Results

A total of 5165 E. coli, 1103 S. aureus and 532 P. aeruginosa non-duplicate isolates were included in the analysis. Of the 5165 E. coli MICs analyzed, there was comparable susceptibility to most antibiotics including ampicillin, amoxicillin–clavulanate, cefuroxime, cefotaxime, ceftriaxone, trimethoprim–sulfamethoxazole, ciprofloxacin, gentamicin and meropenem between the two guidelines. The concordance between the two guidelines ranged from 78.2 to 100 %. Table 1 summarizes the susceptibilities, concordance and kappa statistics between the two guidelines for E. coli.
Table 1

Susceptibilities of E. coli to various antibiotics, concordance and kappa statistics between CLSI 2015 and EUCAST 2015 guidelines

Antibiotic

CLSI (%); n = 5165

EUCAST (%); n = 5165

Concordance (%)

Kappa, κ (95 % CI)

S

I

R

S

I

R

Ampicillin

13.8

0.5

85.7

13.8

0

86.2

99.5

0.985 (0.979, 0.991)

Amox-Clav

55.8

23.8

20.4

55.8

0

44.2

78.2

0.581 (0.567, 0.595)

TMP/SMX

0

0

100

0

0

100

100

1

Nitrofurantoin

84.6

11.9

3.5

96.5

0

3.5

87.6

0.351 (0.314, 0.388)

Ciprofloxacin

57.3

0.2

42.5

55.9

1.4

42.7

98.4

0.969 (0.963, 0.975)

Cefuroxime

63.7

3.5

32.8

63.7

0

36.3

96.5

0.924 (0.914, 0.934)

Gentamicin

78.5

0.2

21.3

78.1

0.4

21.5

99.5

0.979 (0.973, 0.985)

Amikacin

99.3

0.3

0.4

90.5

8.8

0.7

91.1

0.112 (0.079, 0.145)

Cefotaxime

69.7

0.4

29.9

69.7

0.4

29.9

100

1

Ceftazidime

76.3

0.9

22.8

71.5

4.8

23.7

93.7

0.859 (0.843, 0.85)

Ceftriaxone

67.7

0.1

32.2

67.7

0.1

32.2

100

1

Cefepime

80.5

10.0

9.5

72.9

9.8

17.3

84.9

0.600 (0.578, 0.622)

Meropenem

99.7

0.1

0.2

99.8

0.1

0.1

99.7

0.724 (0.573, 0.875)

Amox-Clav amoxicillin–clavulanate, TMP/SMX trimethoprim–sulfamethoxazole, S susceptible, I intermediate, R resistant

The E. coli susceptibility patterns achieved after analysis using EUCAST 2015 and CLSI 2015 guidelines are similar except for amoxicillin–clavulanate, amikacin and nitrofurantoin. Analysis year by year did not show any difference in the trends and overall susceptibilities. The kappa analysis revealed perfect agreement for ceftriaxone, cefotaxime and trimethoprim–sulfamethoxazole with kappa (κ) of 1 (p < 0.000). An almost perfect agreement was noted with ampicillin κ = 0.985 (95 % CI 0.979, 0.991), p < 0.000, ciprofloxacin κ = 0.969 (95 % CI 0.963, 0.975), p < 0.000, cefuroxime κ = 0.924 (95 % CI 0.914, 0.934), p < 0.000, ceftazidime κ = 0.859 (95 % CI 0.843, 0.85), p < 0.000 and gentamicin κ = 0.979 (95 % CI 0.973, 0.985), p < 0.000. Substantial agreement was noted with meropenem κ = 0.724 (95 % CI 0.573, 0.875), p < 0.000 while moderate agreement was noted with amoxicillin-clavulanate κ = 0.581 (95 % CI 0.567, 0.595), p < 0.000 and cefepime κ = 0.600 (95 % CI 0.578, 0.622), p < 0.000. Fair agreement was seen with nitrofurantoin κ = 0.351 (95 % CI 0.314, 0.388), p < 0.000 while poor agreement was noted with amikacin κ = 0.112 (95 % CI 0.079, 0.145), p < 0.000.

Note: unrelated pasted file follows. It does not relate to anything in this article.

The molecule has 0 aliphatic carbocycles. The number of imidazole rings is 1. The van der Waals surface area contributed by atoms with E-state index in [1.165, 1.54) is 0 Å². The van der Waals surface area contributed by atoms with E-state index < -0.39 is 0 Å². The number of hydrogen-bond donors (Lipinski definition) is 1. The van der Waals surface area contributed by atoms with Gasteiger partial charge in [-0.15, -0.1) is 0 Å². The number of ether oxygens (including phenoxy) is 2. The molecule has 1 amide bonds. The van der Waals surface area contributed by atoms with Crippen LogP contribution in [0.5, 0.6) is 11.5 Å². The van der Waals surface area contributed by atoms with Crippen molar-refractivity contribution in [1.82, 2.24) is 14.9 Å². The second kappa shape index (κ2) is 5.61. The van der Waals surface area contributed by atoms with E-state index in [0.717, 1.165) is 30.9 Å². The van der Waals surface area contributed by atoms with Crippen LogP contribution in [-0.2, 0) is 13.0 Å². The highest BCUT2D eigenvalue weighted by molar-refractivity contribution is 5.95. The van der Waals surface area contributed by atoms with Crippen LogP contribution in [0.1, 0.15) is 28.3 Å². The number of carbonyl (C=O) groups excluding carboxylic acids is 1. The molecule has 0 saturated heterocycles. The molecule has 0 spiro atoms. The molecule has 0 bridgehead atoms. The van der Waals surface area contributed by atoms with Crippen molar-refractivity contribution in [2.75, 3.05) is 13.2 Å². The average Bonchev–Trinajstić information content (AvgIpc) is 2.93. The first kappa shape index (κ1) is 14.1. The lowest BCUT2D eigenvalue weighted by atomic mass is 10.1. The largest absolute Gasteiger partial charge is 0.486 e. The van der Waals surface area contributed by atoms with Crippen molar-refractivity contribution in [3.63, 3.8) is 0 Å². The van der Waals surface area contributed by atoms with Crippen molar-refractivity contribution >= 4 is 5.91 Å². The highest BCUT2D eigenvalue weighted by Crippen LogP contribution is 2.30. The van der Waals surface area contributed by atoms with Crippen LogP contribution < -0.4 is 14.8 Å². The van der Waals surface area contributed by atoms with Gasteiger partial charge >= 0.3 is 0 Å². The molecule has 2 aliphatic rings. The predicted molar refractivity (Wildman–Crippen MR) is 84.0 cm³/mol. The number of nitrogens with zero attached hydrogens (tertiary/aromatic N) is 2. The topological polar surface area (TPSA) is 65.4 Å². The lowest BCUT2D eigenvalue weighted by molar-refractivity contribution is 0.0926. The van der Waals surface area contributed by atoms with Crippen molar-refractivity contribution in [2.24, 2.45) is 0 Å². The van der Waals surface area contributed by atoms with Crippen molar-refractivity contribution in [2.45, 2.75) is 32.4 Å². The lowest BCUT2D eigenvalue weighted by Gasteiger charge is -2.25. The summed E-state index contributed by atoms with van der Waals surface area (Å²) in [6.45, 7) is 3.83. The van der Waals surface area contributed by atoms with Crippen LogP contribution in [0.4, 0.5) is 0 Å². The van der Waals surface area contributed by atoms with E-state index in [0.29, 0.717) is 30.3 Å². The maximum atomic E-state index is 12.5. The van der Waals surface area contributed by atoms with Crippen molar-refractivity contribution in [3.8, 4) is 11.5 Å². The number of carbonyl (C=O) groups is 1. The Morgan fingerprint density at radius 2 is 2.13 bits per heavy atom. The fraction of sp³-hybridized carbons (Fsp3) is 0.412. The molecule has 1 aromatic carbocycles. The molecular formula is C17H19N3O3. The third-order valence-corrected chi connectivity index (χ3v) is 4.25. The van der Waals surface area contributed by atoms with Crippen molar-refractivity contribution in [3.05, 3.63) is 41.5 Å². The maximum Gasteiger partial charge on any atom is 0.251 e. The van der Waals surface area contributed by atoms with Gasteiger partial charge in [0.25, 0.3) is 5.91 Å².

Of the 1103 S. aureus MICs analyzed, susceptibility to penicillin, oxacillin, levofloxacin, linezolid, trimethoprim–sulfamethoxazole, vancomycin, clindamycin, erythromycin and tetracycline was comparable between the two guidelines. The susceptibilities, concordance and kappa statistics between the two guidelines are shown in Table 2.
Table 2

Susceptibilities of S.aureus to various antibiotics and the concordance and kappa statistics between CLSI 2015 and EUCAST 2015 guidelines

Antibiotic

CLSI (%); n = 1103

EUCAST (%); n = 1103

Concordance (%)

Kappa, κ (95 % CI)

S

I

R

S

I

R

Penicillin

10.6

0

89.4

10.6

0

89.4

100

1

TMP/SMX

0

0

100

0

0

100

100

1

Clindamycin

98.0

0.3

1.7

98.0

0.1

1.9

99.5

0.904 (0.826, 0.982)

Erythromycin

85.6

0.5

13.9

86.0

0

14.0

99.4

0.978 (0.960, 0.996)

Gentamicin

96.3

0.5

3.2

91.5

0

8.5

94.6

0.537 (0.441, 0.633)

Levofloxacin

90.8

0.3

8.9

90.8

0.3

8.9

100

1

Linezolid

100

0

0

100

0

0

100

1

Oxacillin

93.3

0

6.7

93.3

0

6.7

100

1

Tetracycline

83.2

0.1

16.7

82.4

0.8

16.8

98.9

0.962 (0.940, 0.984)

Vancomycin

100

0

0

100

0

0

100

1

TMP/SMX trimethoprim–sulfamethoxazole, S susceptible, I intermediate, R resistant